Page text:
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How to Sell Your Book: the Five Ws

There have never been more books to read, which is a good thing for story addicts like me. I am by no means a marketing expert but there are certain things that help me as a reader decide whether or not I will buy a book. Let's look at those items.

The first item that catches my eye is the cover. There are many creative things people do when designing. There are thousands of premade covers. Many covers utilize the same stock art in both self-publishing and traditional publishing. For me, the cover needs to be seductive. It needs to suggest something interesting is going on inside. For me, it needs to reflect genre. If it is a mystery, I want to see the setting and a cover that suggests either gritty, noire, or cozy. Cozy I definitely look at. Noire I don't care much for but may look at. Gritty is a fifty-fifty kind of thing. How graphic is the violence? If I see cute kittens on the cover and then it goes into graphic details about serial killers enjoying their job, I will never read that writer again. The worst thing you can do is bait and switch.

The second item is the title. It too should suggest something intriguing and the genre.

You can see what a difference the cover makes with the same title.

For me the first cover suggests mystery or thriller. The second image suggests black comedy. The third cover suggests zombie horror. 

A badly designed or vague cover hurts you. It really does.

The third item is the description. I want to know what kind of tale I am settling in for. Is it a fantasy with sword and sorcery and dragons? Is it a cozy mystery? Is it a romance?

The description of the book needs to answer all of the Ws.

Who: Your protagonist can be a turn-off or a reason to purchase. Nothing personal, it may not be the reader's cup of tea. It is best to be specific rather than vague. Is it a geriatric spy or a teenage werewolf?

What: Is the reader going on an adventure, solving a crime, visiting outer space, experiencing drama and trauma? The keywords you use make a different. Is it gritty, graphic, cozy, humorous, or painful? Are there things that can be triggering such as graphic scenes of rape, abuse, torture etc.? Some content isn't for everyone, and that's okay. It doesn't mean you shouldn't write it, just that you should give the reader a heads-up. For whatever reason, reviewers are more likely to post a negative review than a positive one. If you promise a comedy or even a ghost story and make it about abuse, you will not be forgiven.

When: The era can turn a reader off as well. I am not a big fan of  the WWI and WWII eras. I have read books in that setting, but gritty details about the war are not for me. I can do a cozy sleuth, perhaps a non-graphic spy tale. It's harder for me to cope with human's actual inhumanity than a fantasy battle. The era matters to some readers. They may prefer modern romance over historical romance, or vice versa. I personally enjoy ancient history.

Where: Setting can also be seductive or a turn off. Is it Ancient Egypt, Scotland, Africa, Australia? Geographic keywords can really help with the algorithms. If I buy a book about traveling Scotland, books set in Scotland appear on my recommendations. I would like to see more unique settings. It doesn't always have to England or the US. Let's go to Canada, Australia, or the Caribbean islands. How about South Africa or Egypt?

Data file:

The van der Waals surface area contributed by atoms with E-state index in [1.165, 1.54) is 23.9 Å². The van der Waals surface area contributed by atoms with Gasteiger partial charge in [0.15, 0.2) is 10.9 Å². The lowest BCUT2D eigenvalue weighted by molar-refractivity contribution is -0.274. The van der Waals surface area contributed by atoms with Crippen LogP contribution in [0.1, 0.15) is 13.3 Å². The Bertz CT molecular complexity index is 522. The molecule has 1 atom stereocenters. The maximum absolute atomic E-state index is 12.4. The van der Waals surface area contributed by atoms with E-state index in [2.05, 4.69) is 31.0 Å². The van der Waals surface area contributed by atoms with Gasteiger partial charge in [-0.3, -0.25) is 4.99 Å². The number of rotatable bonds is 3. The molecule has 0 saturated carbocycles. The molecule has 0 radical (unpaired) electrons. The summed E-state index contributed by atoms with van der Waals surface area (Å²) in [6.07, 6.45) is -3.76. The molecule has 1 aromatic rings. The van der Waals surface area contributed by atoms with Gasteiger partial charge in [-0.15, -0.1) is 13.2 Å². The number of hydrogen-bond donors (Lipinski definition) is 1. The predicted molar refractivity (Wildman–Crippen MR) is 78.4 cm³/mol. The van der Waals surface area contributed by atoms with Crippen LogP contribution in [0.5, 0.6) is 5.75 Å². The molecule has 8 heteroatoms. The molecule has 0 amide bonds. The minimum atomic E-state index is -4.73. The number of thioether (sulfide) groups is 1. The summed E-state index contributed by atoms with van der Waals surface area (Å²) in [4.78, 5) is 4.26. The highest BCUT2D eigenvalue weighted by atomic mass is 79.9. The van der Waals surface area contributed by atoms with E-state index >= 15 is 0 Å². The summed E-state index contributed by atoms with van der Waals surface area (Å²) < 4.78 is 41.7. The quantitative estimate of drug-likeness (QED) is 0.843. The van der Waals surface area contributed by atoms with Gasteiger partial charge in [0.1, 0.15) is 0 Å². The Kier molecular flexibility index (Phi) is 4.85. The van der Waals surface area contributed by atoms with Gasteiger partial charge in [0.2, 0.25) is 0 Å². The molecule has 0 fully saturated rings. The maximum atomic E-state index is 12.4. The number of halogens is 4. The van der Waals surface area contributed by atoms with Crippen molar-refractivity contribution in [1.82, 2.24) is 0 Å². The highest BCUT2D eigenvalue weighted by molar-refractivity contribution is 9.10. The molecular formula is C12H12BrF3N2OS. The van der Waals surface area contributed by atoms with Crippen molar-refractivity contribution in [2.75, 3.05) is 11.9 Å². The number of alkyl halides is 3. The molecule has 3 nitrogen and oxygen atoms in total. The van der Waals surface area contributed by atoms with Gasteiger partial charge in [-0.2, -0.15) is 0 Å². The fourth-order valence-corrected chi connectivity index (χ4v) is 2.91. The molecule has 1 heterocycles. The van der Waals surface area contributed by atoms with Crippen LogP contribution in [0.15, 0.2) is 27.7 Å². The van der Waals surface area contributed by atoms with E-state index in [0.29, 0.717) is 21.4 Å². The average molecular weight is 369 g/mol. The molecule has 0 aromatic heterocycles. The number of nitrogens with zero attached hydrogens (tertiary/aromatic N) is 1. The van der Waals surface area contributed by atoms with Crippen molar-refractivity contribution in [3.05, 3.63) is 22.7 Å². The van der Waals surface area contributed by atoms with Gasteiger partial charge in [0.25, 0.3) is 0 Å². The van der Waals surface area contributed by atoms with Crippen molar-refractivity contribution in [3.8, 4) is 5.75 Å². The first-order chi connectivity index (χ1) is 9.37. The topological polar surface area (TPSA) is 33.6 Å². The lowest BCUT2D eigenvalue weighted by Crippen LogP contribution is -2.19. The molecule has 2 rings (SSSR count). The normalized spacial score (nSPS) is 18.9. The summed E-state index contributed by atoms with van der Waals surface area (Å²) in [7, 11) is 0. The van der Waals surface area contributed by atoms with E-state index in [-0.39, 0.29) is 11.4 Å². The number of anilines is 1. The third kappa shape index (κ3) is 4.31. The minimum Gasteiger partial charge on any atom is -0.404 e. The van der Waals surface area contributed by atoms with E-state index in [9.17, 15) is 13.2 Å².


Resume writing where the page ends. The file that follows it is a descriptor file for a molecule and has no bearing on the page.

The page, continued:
Why: What are the story stakes? If the protagonist doesn't solve the story problem, what are the consequences? What can they gain or lose? The stakes make readers care whether the characters are successful or not. It keeps them reading to find out if they achieve it. Stakes don't have to be world war. It can be the life or death of a relationship, a life's goal, a heist, revenge, justice, etc. Make sure to include the stakes.

The last tips is this: always provide a direct link to buy your book, whether it is on Amazon, Barnes & Noble, or one of the other platforms. Search algorithms bury older titles. There is one prolific writer I love and I was looking for links to her books for a post and couldn't find them without her name and the title because they were over one year old. The more prolific an author is, the more they are likely to appear with a title search, but it is no guarantee. My Story Building Blocks titles without my name bring up Lego.

I don't care how many superlatives or five star raves you post. Without the above information, I simply don't care enough to look further. Even if I think your book sounds interesting or your cover is intriguing, I probably won't remember it fifteen minutes after seeing the ad. But if you provide a link, I can quickly go there and put it on a wish list or dive right in and buy it. Never pass up the opportunity for an impulse buy. Don't make the reader look for you. People are short on time and memory. Grab them while they are excited.

You can read more on these topics in the following posts:

Diana Hurwitz is the author of Story Building Blocks: The Four Layers of Conflict, Story Building Blocks II: Crafting Believable Conflict, Story Building Blocks III: The Revision Layers, and the YA adventure series Mythikas Island. Her weekly blog, Game On: Crafting Believable Conflict explores how characters behave and misbehave. Visit for more information and free writing tools. You can follow her on Facebook.


  1. Very helpful article, Diana. Had to laugh about the Legos, although that's probably not very funny to you.

  2. Great article, Diana. Marketing is my weak link, but I am working on it (still).

  3. All good points. Our Sisters in Crime chapter had a book designing company's owner last week. His company has pre-made and custom covers. I thought they were well done. The company is Check it out.


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